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Playful Constructions and Fragonard's Swinging Scenes *
Happy Hazards of the Swing is Jean-Honoré Fragonard's most familiar painting, held to be highly representative of its time, a paradigm of rococo pleasure and aristocratic decadence (fig.1). 1 Since 1982, when Donald Posner published his compelling analysis of the swinging-woman motif, interpretation of the scene has been guided by iconographic readings of female fickleness and erotic love. 2 An emblematic tradition denoting inconstancy partially informs depictions of swinging women. Yet, when taken as a solution to an iconographic puzzle, such an interpretation does not account for nuances of difference where significance often lies. Fragonard painted not one but three versions of a woman's ride on a swing (figs. 3 and 6). He varied his approach to the theme on each of these canvases. For this artist at least, the swing was not simply a stock motif suited to easy interpretation and execution, unaltered by compositional change. On the contrary, by elaborating on the notion of swinging as a game of visual distortion, Fragonard manipulated and transformed emblematic conventions in order to muse on the vertiginous experience occasioned by a playful application of paint.
Fragonard and his contemporaries were familiar with a range of artistic and cultural codes relating to swings. This article considers these codes and explores how and in what ways they operate in relation to Fragonard's depictions of the amusement. 3 When Fragonard represented swinging women, he engaged artistic and emblematic traditions linking the subject matter to aristocratic leisure and love. His paintings test and challenge the viewer's recognition of sources, a skill valued among eighteenth-century amateurs. To seize upon a recognized motif as an exclusive key to meaning, [End Page 543] however, ignores the transformative character of art making and neglects the formative effects on the artist and the viewer of specific historical and social landscapes. Indeed, the concept of closure is inimical to the essentially open-ended character of play. Fragonard's constructions with paint are linked to concepts, some emblematic, some experienced codes of daily life, but meaning is not exhausted by one or even all of these. Instead, his images insist upon a sequence of free associations that is in the nature of play, keeping interpretation alive and presenting an imaginative exchange as central to aesthetic judgment. 4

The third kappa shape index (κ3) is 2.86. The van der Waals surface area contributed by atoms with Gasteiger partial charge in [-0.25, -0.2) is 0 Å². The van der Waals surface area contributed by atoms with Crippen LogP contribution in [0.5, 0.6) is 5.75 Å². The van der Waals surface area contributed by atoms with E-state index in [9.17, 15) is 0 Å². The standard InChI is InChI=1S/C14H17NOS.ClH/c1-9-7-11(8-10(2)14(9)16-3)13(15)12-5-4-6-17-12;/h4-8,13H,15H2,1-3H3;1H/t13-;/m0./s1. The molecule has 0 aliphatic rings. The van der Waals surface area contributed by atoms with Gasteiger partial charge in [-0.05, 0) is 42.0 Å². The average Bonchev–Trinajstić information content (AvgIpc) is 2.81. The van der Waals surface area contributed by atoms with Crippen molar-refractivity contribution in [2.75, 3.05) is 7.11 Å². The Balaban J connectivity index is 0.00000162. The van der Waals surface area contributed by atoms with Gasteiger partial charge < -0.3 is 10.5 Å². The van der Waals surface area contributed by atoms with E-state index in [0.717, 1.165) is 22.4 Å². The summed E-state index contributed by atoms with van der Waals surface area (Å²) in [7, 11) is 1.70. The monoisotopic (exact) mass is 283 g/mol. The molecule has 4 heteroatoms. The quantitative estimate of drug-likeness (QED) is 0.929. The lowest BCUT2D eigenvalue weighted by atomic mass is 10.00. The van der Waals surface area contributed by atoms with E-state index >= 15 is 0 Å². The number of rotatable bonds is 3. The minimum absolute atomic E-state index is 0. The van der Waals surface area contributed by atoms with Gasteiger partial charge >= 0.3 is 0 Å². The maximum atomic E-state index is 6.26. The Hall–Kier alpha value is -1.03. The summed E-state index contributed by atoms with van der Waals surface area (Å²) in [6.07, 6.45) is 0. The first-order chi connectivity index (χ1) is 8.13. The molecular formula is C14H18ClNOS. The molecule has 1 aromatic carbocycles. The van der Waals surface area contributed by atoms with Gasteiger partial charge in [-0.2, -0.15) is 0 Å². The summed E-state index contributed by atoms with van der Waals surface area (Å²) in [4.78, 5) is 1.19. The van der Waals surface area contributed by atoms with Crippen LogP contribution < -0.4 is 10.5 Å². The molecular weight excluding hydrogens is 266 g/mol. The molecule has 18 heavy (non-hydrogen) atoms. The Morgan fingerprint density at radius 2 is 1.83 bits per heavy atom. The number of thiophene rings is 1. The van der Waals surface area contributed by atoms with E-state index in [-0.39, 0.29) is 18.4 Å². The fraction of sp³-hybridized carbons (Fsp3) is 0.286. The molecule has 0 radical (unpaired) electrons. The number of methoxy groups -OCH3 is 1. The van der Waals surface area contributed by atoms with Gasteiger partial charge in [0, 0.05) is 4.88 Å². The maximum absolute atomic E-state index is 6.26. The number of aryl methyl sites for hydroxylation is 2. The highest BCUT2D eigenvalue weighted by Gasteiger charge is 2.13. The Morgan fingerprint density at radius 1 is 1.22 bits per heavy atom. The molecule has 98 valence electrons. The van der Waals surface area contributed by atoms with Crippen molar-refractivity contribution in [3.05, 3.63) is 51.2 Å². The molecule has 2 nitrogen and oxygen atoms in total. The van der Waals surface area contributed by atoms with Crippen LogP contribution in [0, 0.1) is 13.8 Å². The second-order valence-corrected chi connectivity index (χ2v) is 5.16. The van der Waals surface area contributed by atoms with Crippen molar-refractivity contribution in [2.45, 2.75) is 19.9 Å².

The fundamental force of play in Fragonard's approach to art making exists in tandem with the eroticism of his brush explored by Mary Sheriff in her groundbreaking monograph. 5 Focusing on the artist's and the viewer's knowledge of signs and codes outside the framework of traditional emblematics, Sheriff's semiotic analyses have extended the location of meaning into Fragonard's manner of depiction, assigning it a privileged role in the signifying process. My proposals here are not an attempt to replace her conclusions, but rather to enhance them with an exploration of Fragonard's playful aesthetic. I will argue that his manner of constructing certain images beckons the viewer as playmate. In this signifying game, images about play become acts of creative play operating at the highest level of imagination for both the artist and the beholder.
The aims of this essay are threefold. First, to reposition our understanding of Fragonard's depictions of swings within a pertinent cultural context of play. Eighteenth-century sources disclose a distinct interest in games that privilege spectatorship and optical distortion and have yet to be taken into account. 6 Second, to offer a model for viewing Fragonard's scenes with swinging women through a consideration of the full range and potential of meanings. In these images ostensibly depicting the same subject matter, we will see how the artist moves between a variety of perspectives on play: from the physical and the social, to the emblematic, to the aesthetic. Third, to identify the specific and elaborate analogies between play and art that are evident in these images. I suggest that Fragonard's swinging scenes invite the viewer to participate in a...